Hana Šedinová

Sea monsters in the works of Thomas of Cantimpré and Bartholomeus of Solencia, known as Claretus


In his encyclopedia De natura rerum Thomas of Cantimpré (1201-1272) intended to realize the program formulated by Augustine in De doctrina christiana, viz. to collect and classify all information about animals, plants, trees, stones and all species mentioned in the Scriptures. In comparison to the scientific work of his great contemporary Albertus Magnus, Thomas aims at a wider public. Apart from instructing his audience about the elements of human anatomy, zoology, botanics, mineralogy and cosmology, he wants to entertain them by a variety of curiosities. This aim is especially evident in the 6th book which deals with strange sea monsters. While he found most of his information on fish in Aristotle’s Historia animalium or Pliny’s Naturalis historia, he followed other Greek and Roman authors in selecting the animals with an unusual, marvellous or frightening appearance and behavior, and classified them as monsters. In this he was followed by the Bohemian encyclopedian Bartholomeus of Solencia, known as Claretus, in his Glossary (ca. 1360)

Comparison of passages dealing with sea creatures in Thomas‘ work with those of his sources that have been preserved to us shows that the author quotes many descriptions of the animals – esp. those found in Pliny, Solinus and the Latin translation of Aristotle – almost verbatim. There are several examples of minor or major inaccuracies that affected the way the medieval reader imagined a particular animal, however. Fish and other sea animals that were for the most part well known to the ancient inhabitants of the Mediterranean have tuned into unknown creatures whose appearance and characters entered the medival moral discourses and instigated the imagination of the medieval illuminators.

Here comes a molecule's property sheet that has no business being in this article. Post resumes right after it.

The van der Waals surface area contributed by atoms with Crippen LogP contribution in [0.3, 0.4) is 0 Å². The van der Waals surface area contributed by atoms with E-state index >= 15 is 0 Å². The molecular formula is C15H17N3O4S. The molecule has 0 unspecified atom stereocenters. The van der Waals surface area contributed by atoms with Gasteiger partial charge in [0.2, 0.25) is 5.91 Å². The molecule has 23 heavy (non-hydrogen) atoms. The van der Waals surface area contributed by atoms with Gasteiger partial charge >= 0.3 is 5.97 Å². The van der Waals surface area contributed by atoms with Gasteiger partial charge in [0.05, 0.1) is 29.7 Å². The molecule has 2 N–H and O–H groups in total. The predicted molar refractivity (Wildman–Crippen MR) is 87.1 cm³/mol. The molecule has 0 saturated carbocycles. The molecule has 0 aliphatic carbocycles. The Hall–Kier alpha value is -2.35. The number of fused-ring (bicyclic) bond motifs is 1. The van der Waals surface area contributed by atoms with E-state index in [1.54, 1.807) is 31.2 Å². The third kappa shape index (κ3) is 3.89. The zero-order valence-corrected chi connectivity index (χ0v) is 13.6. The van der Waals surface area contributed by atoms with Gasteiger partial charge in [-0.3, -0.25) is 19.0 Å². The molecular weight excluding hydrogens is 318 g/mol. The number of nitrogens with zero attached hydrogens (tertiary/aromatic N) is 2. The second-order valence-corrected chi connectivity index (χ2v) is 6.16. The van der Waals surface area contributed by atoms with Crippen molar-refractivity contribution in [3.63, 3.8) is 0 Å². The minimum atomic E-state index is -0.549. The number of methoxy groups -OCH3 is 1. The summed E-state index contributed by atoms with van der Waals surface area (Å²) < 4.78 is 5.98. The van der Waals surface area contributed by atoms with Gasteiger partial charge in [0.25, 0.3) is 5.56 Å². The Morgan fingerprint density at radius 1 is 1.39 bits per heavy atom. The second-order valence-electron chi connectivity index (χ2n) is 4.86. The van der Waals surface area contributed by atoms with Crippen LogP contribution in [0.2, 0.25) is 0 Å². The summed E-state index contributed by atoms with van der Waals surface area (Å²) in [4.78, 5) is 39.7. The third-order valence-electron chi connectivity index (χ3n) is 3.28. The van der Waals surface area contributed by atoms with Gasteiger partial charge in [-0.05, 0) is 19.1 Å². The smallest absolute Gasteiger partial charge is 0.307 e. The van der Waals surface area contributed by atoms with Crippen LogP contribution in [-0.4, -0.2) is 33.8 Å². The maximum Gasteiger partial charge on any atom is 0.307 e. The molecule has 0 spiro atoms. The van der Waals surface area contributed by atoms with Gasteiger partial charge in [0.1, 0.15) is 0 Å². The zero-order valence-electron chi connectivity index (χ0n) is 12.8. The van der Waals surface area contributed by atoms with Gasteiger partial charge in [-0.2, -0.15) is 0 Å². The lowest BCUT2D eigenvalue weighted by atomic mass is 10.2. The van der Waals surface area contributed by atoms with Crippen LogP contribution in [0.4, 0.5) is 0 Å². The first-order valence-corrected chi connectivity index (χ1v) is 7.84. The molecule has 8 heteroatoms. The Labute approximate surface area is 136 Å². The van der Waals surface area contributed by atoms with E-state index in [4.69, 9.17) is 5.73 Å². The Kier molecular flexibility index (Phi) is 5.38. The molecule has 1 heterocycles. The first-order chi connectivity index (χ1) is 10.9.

Both works employ names not unknown to the medieval reader (balaena, cetus, delphinus, hippopotamus, orcha, polipus, testudo and others), as well as less common terms that are linguistically transparent but whose meaning is somewhat obscure. Greek mythological names (Nereides, Sirenae, Scalla), and names properly belonging to a terrestial animal and transferred to a sea animal on the basis of a similarity in body or in character (draco maris, cervus marinus, canis marinus, equus marinus, monoceros, vacca maris and others) belong to this category.

Apart from these, both works employ names that are extremely difficult to interpret either semantically or linguistically and whose Greek or Latin origin is not immediately clear (abydes, ahune, barchora, caab, celethi, chylon, cricos, exposita, fastaleon, galalca, glamanez, koki, kylion, ludolacra, scinnoci, zedrosi, zydrach and zytiron). Most of them are attached to animals the description of which Thomas claims to be derived from Aristotle. Therefore, the first step to identify their meaning is to compare the descriptions of these animals with Aristotle, and then look for the origin of the strange names in the Latin translation of Aristotle’s zoological treatises. Thomas used the Latin translation  from Arabic made by Michael Scotus in Toledo around 1220. Under the title De animalibus this translation contains Aristotle’s all three main zoological treatises. The main aim of this study is to identify the language and meaning of the names of the strange sea animals (monsters) in the works of Thomas of Cantimpré and Claretus, especially those transcribed from Greek into Arabic by the Syrian translator of the Aristotle’s zoological treatises, and from Arabic to Latin by Michael Scotus. Due to phonetical differencies between these languages as well as inaccuracies and mistakes in both translations, the text of Aristotle and the forms of the original Greek names were variously modified.